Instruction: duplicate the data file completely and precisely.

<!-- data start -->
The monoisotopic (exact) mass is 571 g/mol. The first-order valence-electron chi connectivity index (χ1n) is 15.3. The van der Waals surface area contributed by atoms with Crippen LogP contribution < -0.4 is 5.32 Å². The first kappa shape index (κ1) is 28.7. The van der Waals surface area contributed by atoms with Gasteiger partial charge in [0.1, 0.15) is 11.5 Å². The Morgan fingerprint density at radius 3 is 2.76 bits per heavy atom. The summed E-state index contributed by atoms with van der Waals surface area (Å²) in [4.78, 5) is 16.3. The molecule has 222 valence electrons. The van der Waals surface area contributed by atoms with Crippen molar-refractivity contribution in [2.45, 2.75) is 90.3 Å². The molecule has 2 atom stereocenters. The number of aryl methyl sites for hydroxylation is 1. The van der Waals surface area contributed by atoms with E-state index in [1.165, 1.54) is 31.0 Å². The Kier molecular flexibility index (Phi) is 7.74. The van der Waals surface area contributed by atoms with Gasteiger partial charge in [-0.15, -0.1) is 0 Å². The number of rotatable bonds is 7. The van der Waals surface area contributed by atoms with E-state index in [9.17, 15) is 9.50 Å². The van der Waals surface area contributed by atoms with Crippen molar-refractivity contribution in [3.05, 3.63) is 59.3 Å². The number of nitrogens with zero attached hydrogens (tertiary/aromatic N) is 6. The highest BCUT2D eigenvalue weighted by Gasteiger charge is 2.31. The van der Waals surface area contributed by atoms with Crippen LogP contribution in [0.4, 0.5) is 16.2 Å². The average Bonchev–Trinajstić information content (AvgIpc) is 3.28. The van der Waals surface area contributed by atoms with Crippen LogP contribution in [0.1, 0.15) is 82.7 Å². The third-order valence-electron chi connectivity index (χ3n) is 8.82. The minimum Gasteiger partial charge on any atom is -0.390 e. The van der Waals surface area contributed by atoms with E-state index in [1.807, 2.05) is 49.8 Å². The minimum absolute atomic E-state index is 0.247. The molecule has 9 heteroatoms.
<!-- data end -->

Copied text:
The monoisotopic (exact) mass is 571 g/mol. The first-order valence-electron chi connectivity index (χ1n) is 15.3. The van der Waals surface area contributed by atoms with Crippen LogP contribution < -0.4 is 5.32 Å². The first kappa shape index (κ1) is 28.7. The van der Waals surface area contributed by atoms with Gasteiger partial charge in [0.1, 0.15) is 11.5 Å². The Morgan fingerprint density at radius 3 is 2.76 bits per heavy atom. The summed E-state index contributed by atoms with van der Waals surface area (Å²) in [4.78, 5) is 16.3. The molecule has 222 valence electrons. The van der Waals surface area contributed by atoms with Crippen molar-refractivity contribution in [2.45, 2.75) is 90.3 Å². The molecule has 2 atom stereocenters. The number of aryl methyl sites for hydroxylation is 1. The van der Waals surface area contributed by atoms with E-state index in [1.165, 1.54) is 31.0 Å². The Kier molecular flexibility index (Phi) is 7.74. The van der Waals surface area contributed by atoms with Gasteiger partial charge in [-0.15, -0.1) is 0 Å². The number of rotatable bonds is 7. The van der Waals surface area contributed by atoms with E-state index in [9.17, 15) is 9.50 Å². The van der Waals surface area contributed by atoms with Crippen molar-refractivity contribution in [3.05, 3.63) is 59.3 Å². The number of nitrogens with zero attached hydrogens (tertiary/aromatic N) is 6. The highest BCUT2D eigenvalue weighted by Gasteiger charge is 2.31. The van der Waals surface area contributed by atoms with Crippen LogP contribution in [0.4, 0.5) is 16.2 Å². The average Bonchev–Trinajstić information content (AvgIpc) is 3.28. The van der Waals surface area contributed by atoms with Crippen LogP contribution in [0.1, 0.15) is 82.7 Å². The third-order valence-electron chi connectivity index (χ3n) is 8.82. The minimum Gasteiger partial charge on any atom is -0.390 e. The van der Waals surface area contributed by atoms with E-state index in [1.807, 2.05) is 49.8 Å². The minimum absolute atomic E-state index is 0.247. The molecule has 9 heteroatoms.